I think I need to look at the weather this week and consult with the care staff. I want to see her but I don't feel it is worth making her sit in the cold so perhaps I will wait until the weather is better. It is, as so many are, a tough choice. However, I know I am lucky as she doesn't have COVID and even in a good home, that could so easily happen.
 

Dutchman

Registered User
May 26, 2017
710
Devon
It’s 11.05am and I’ve only just got up. Couldn’t see much point in the day really, still dont.

Im going to see Bridget about 13.30 and take her some flowers and treats. That’s all I can do in lockdown. As the day of my surgery gets nearer I’m getting more anxious and it’s now that I miss her help and support. She would of looked after everything and made sure I had little stress.

Like some of you I feel I’m just drifting day to day and as the day progresses I look forward to sleep, several hours of sleep and, I hope, distracting dreams.

Some could say it’s wasting your life but they need to be in our shoes before they make light of the misery and it’s consequences.

im off to the supermarket soon. At least that’s something different.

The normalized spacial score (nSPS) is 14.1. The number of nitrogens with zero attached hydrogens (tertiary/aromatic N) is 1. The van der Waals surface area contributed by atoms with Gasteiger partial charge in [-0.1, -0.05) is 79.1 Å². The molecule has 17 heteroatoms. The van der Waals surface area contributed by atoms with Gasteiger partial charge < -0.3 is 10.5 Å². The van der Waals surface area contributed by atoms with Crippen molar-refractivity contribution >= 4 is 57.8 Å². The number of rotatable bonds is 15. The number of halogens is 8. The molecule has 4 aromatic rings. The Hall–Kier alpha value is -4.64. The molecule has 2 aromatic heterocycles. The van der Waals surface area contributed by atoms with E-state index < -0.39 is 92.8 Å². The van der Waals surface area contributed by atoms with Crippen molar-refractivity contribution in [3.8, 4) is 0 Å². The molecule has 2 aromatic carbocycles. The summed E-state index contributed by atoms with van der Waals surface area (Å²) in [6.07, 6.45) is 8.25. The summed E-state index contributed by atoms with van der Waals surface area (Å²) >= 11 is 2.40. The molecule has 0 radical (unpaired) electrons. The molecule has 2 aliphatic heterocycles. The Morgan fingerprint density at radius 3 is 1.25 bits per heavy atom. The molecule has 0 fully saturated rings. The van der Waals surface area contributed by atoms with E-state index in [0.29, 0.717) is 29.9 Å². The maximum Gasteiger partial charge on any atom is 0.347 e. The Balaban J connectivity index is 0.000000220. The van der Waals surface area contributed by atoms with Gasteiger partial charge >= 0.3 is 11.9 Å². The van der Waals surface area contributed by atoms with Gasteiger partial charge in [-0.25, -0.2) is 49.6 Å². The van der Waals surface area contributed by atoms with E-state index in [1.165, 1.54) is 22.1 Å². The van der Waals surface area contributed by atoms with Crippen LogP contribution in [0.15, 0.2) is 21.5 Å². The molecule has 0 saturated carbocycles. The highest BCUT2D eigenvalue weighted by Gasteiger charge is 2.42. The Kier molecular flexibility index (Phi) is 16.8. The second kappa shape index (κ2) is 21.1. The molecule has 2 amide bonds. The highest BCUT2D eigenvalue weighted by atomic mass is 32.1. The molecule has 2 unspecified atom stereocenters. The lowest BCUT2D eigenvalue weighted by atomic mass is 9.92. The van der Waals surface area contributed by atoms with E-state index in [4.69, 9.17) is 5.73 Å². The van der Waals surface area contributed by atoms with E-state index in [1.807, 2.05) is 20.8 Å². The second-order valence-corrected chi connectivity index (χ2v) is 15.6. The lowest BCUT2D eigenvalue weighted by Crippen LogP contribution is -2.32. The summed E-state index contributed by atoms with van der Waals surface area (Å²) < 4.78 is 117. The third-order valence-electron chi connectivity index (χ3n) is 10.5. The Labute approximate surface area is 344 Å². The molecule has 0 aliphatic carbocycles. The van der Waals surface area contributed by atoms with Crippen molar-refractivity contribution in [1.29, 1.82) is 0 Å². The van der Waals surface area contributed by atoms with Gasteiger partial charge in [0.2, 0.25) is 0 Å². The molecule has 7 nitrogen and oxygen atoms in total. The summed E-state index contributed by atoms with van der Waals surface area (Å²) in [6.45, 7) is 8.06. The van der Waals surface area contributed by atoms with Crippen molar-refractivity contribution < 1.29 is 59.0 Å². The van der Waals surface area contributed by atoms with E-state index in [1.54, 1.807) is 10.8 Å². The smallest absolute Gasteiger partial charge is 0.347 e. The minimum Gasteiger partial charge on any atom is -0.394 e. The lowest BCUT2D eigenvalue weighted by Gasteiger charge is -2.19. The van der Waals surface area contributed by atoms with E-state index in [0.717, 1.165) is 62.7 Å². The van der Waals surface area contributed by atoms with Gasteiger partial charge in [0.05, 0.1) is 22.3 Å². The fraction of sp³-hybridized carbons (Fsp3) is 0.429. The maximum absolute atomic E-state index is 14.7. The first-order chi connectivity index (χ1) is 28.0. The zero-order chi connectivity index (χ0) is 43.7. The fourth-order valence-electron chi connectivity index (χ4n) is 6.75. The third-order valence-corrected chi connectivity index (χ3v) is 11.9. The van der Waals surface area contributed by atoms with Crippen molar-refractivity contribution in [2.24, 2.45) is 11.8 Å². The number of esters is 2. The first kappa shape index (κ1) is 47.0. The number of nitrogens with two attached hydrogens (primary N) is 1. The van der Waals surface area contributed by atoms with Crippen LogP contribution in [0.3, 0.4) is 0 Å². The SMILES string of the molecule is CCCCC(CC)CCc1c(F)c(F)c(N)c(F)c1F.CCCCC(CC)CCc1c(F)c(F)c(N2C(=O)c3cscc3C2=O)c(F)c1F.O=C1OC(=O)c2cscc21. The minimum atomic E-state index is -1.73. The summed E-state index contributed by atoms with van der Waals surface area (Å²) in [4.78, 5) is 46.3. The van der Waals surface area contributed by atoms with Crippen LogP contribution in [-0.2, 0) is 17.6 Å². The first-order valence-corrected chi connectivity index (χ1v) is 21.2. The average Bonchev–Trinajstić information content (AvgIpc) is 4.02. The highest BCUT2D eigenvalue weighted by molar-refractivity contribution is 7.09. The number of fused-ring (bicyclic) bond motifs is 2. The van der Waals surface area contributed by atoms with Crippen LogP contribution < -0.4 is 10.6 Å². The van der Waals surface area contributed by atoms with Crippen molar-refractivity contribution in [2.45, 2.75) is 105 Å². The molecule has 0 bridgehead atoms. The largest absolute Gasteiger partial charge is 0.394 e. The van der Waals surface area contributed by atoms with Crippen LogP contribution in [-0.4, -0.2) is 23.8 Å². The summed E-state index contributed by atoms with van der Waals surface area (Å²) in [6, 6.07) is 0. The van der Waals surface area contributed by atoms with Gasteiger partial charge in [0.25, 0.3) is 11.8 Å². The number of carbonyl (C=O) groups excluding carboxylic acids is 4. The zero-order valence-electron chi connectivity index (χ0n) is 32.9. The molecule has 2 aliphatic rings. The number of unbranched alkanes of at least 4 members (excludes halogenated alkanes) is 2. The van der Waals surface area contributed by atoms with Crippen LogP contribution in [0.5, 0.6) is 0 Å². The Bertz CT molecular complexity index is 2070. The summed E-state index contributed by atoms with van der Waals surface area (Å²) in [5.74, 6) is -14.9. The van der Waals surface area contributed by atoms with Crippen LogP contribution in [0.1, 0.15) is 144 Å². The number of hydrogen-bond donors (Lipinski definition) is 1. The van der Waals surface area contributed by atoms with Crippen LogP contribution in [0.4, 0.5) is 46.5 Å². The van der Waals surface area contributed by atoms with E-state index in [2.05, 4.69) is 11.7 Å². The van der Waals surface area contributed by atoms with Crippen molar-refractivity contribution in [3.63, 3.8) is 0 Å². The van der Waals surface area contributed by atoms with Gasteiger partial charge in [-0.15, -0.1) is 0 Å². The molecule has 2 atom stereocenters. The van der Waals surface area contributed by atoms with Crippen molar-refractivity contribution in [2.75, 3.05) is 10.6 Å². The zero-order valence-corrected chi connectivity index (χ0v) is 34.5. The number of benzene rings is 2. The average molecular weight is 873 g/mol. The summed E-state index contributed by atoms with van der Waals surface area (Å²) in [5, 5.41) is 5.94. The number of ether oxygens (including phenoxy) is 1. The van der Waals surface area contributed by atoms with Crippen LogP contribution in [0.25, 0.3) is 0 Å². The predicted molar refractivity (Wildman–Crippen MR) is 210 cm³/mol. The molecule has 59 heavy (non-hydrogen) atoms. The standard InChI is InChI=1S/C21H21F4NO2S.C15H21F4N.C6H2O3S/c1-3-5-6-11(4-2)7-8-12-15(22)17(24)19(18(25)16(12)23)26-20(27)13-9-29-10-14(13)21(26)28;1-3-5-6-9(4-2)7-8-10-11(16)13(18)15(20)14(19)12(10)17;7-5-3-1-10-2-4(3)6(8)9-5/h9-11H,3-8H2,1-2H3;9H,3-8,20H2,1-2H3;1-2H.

Peter
 

Dutchman

Registered User
May 26, 2017
710
Devon
I just come back from seeing Bridget and it was obvious to me what would happen. She came to the door window and she always looks pleased to see me and the flowers.

She just looked at me then said ‘I don’t know,‘ with tears in my eyes I said ‘I love you so much’, and after a little while, when I said goodbye she says‘ bye darling’.

I went back to the car and just cried . I’m useless at this. I drive to the home full of anxiety, suffer when I see her and again when I drive away. I’ve only just calmed down

I’ve really too much on my plate. Because not only do I have the stress of me and Bridget but I’ve got the Care home finances to arrange and I’ve got major surgery in 2 weeks time.

This is when we should have our loved ones around for support and comfort.
I just don’t know what to do to lessen the grief of all of this. I do know that the forum is where no one will judge you as we go through some form of misery.
Peter
 

kindred

Registered User
Apr 8, 2018
2,458
I just come back from seeing Bridget and it was obvious to me what would happen. She came to the door window and she always looks pleased to see me and the flowers.

She just looked at me then said ‘I don’t know,‘ with tears in my eyes I said ‘I love you so much’, and after a little while, when I said goodbye she says‘ bye darling’.

I went back to the car and just cried . I’m useless at this. I drive to the home full of anxiety, suffer when I see her and again when I drive away. I’ve only just calmed down

I’ve really too much on my plate. Because not only do I have the stress of me and Bridget but I’ve got the Care home finances to arrange and I’ve got major surgery in 2 weeks time.

This is when we should have our loved ones around for support and comfort.